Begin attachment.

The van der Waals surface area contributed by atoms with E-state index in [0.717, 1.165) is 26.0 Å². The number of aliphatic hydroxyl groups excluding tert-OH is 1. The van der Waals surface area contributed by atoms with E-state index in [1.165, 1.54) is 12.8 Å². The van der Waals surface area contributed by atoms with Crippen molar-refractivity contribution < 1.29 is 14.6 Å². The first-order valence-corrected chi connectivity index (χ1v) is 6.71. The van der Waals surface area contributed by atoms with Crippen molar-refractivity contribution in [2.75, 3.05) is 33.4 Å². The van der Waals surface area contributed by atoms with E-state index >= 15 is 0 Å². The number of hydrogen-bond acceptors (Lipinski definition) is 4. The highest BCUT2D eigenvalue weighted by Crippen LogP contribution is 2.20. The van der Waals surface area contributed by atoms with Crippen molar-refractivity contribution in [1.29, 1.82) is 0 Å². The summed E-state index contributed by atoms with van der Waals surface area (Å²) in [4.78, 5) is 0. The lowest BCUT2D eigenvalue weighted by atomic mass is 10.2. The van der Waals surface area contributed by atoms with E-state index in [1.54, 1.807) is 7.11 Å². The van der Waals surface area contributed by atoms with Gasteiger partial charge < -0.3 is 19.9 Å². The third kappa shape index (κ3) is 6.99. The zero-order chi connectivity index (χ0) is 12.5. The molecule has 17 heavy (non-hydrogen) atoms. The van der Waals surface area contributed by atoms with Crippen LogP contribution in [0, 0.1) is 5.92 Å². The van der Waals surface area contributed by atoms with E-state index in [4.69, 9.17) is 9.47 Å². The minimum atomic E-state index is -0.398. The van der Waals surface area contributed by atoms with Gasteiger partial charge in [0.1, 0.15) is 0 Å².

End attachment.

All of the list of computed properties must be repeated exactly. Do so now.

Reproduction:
The van der Waals surface area contributed by atoms with E-state index in [0.717, 1.165) is 26.0 Å². The number of aliphatic hydroxyl groups excluding tert-OH is 1. The van der Waals surface area contributed by atoms with E-state index in [1.165, 1.54) is 12.8 Å². The van der Waals surface area contributed by atoms with Crippen molar-refractivity contribution < 1.29 is 14.6 Å². The first-order valence-corrected chi connectivity index (χ1v) is 6.71. The van der Waals surface area contributed by atoms with Crippen molar-refractivity contribution in [2.75, 3.05) is 33.4 Å². The van der Waals surface area contributed by atoms with E-state index >= 15 is 0 Å². The number of hydrogen-bond acceptors (Lipinski definition) is 4. The highest BCUT2D eigenvalue weighted by Crippen LogP contribution is 2.20. The van der Waals surface area contributed by atoms with Crippen molar-refractivity contribution in [1.29, 1.82) is 0 Å². The summed E-state index contributed by atoms with van der Waals surface area (Å²) in [4.78, 5) is 0. The lowest BCUT2D eigenvalue weighted by atomic mass is 10.2. The van der Waals surface area contributed by atoms with E-state index in [1.54, 1.807) is 7.11 Å². The van der Waals surface area contributed by atoms with Gasteiger partial charge < -0.3 is 19.9 Å². The third kappa shape index (κ3) is 6.99. The zero-order chi connectivity index (χ0) is 12.5. The molecule has 17 heavy (non-hydrogen) atoms. The van der Waals surface area contributed by atoms with Crippen LogP contribution in [0, 0.1) is 5.92 Å². The van der Waals surface area contributed by atoms with E-state index in [4.69, 9.17) is 9.47 Å². The minimum atomic E-state index is -0.398. The van der Waals surface area contributed by atoms with Gasteiger partial charge in [0.1, 0.15) is 0 Å².